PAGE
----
The I.V. Interview: Jordan E. Rosenfeld, publishes Forged in Grace


Indie-Visible co-creator Jordan E. Rosenfeld’s novel Forged in Grace is finally here! She’s an author, writing teacher, freelance journalist, and editor. For the past fifteen years Jordan has been editing and coaching other writers. Her writing guide Make a Scene (Writer’s Digest Books) has sold over 20,000 copies, and she teaches a series of popular online writing courses called Fiction’s Magic Ingredient. The crew of indie-visible interviews her about her writing and her life.

Forged in Grace official book trailer

SN: What is the biggest leap of faith you’ve ever taken and how did it turn out?

JR: I was going to say quitting my job to work for myself as a freelance writer over ten years ago, which worked out fabulously, but as I sit here thinking about it, the greater leap of faith was having my son. I was 33 when I got pregnant, and my husband and I had been together already for 12 years–that’s a long time to get extremely settled in a lifestyle. My son’s birth rocked everything, changed me, and did that strange thing where your heart busts out of your chest and lives on your forehead forever after, where it is no longer safe from sappy commercials, stories about kidnappings, or light jazz. Now, he’s four and a half and I sort of feel like I’m getting used to this motherhood gig.

SN: Grace can heal others but not herself – something I think a lot of people can relate to in a metaphorical sense. Why do we have such a hard time letting go of our own struggles and hurts even as we encourage others to do so?

JR: Yes, you’ve tapped into one of the major themes of this novel. One of the things Grace and I share in common is what I’ve come to call “extreme empathy”–sometimes I identify so strongly with the pain of others that I can’t figure out where my own begins/ends. I think it’s difficult to let go of our own struggles because they’re adaptive, they were our coping mechanisms as children and as adults we still get something out of them. Until we learn new strategies, we’re screwed.

SN: If you could steal another author’s muse, whose would you take?

JR: Joyce Carol Oates’! That woman is prolific and takes on all manner of dark, complex and interesting subjects that appeal to me. When she retires, she can fed-ex her muse to me.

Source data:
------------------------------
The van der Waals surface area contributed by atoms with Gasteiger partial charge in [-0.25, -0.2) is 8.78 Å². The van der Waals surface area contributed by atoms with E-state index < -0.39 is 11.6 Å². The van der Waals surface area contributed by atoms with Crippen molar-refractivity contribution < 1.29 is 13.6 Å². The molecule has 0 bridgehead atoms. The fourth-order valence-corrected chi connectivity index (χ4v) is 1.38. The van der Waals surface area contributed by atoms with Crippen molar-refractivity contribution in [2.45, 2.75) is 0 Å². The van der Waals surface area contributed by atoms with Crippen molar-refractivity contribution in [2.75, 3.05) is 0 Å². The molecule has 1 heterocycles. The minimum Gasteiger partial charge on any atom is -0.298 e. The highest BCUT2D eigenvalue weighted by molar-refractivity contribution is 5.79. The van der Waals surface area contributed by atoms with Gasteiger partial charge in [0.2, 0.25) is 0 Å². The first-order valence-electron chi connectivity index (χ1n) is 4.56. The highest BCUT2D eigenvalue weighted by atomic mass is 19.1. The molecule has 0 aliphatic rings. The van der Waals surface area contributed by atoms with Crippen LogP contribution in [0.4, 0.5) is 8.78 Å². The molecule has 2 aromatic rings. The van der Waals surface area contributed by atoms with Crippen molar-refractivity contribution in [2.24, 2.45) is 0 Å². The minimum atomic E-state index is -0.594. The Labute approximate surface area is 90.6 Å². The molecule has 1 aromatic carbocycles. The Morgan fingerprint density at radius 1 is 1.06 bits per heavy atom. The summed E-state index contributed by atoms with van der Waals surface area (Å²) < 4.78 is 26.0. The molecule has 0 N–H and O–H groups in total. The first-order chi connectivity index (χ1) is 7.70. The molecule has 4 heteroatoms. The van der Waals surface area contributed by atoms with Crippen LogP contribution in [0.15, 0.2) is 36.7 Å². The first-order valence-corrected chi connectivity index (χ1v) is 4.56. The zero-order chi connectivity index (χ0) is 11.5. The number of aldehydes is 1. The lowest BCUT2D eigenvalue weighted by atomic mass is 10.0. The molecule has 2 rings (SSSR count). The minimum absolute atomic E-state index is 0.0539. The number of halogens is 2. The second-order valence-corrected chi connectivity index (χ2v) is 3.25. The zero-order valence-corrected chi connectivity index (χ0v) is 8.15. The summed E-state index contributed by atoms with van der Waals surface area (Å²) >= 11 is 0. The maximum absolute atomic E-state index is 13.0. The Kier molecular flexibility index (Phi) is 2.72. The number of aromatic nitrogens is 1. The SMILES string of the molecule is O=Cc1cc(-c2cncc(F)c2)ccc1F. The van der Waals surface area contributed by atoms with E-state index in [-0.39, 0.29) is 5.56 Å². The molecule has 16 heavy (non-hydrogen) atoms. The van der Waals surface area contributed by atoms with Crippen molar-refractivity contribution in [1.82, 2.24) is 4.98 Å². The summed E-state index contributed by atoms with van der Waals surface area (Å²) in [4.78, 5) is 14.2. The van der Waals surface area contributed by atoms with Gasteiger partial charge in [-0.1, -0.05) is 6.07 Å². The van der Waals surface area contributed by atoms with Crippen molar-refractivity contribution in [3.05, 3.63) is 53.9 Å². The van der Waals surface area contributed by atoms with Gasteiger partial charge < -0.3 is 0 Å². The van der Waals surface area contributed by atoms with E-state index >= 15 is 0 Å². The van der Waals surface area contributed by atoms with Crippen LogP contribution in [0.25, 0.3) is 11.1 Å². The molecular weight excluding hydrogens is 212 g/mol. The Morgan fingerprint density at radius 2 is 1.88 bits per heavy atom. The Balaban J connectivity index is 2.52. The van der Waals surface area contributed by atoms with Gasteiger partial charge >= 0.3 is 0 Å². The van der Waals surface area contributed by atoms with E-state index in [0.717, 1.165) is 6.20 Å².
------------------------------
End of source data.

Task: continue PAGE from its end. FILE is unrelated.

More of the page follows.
VA: How much of your personality traits do you put in your characters when you write? Do you put yourself in them at all?

There is no conscious effort to imbue my characters with me, but like any child, they carry facets of me, or they hold opinions/feelings of mine, though I try really hard to make sure they are behaving in ways that are true to THEIR characters, not mine. Others who know me will always read into my characters more than is probably ever intended.

VA: Tapping into what SN said about letting go of struggles and and hurts, how important do you think healing is for a persons emotional growth and interaction with the world? Can a person offer emotional help/support if they are not healed themselves?

Well, to sound somewhat pompously metaphysical, I think that’s sort of the point–to start out unfinished, “broken” even, messy, unformed and journey toward wholeness and healing. We heal in many different ways, and I have had some pretty inexplicable and life-altering healing experiences, as well as some normal, mundane ones. I think anything that helps us really be alive with all of our senses and appreciate that life, is a form of healing. I think that yes you don’t have to be some bastion of perfect health to be available to others; some very wounded people have insight and wisdom to share. But, I’d prefer to be as “healed” or “whole” as is possible, yes. I like to feel good, to feel happy.

TW: You are an original founder of indie-visible. How did the idea to form a writing collective of indie authors occur and grow to where it is now?

It was born out of a literary loneliness coupled with dissatisfaction with mainstream publishing, which seems to be growing ever narrower. Since moving to a new town nearly seven years ago I lost my huge in-person literary community. I felt amputated, and I’ve learned that I’m someone who needs to be part of something creative and collaborative to feel happy. I had met Chelsea Starling through a student of mine, we quickly became friends, and when I was discussing these things with her, it became clear we had two similar visions that needed marrying. Where it is now is a result of the passion of some highly creative, amazing people. And frankly where i.v. is now is just the beginning of an exciting new stage yet to come!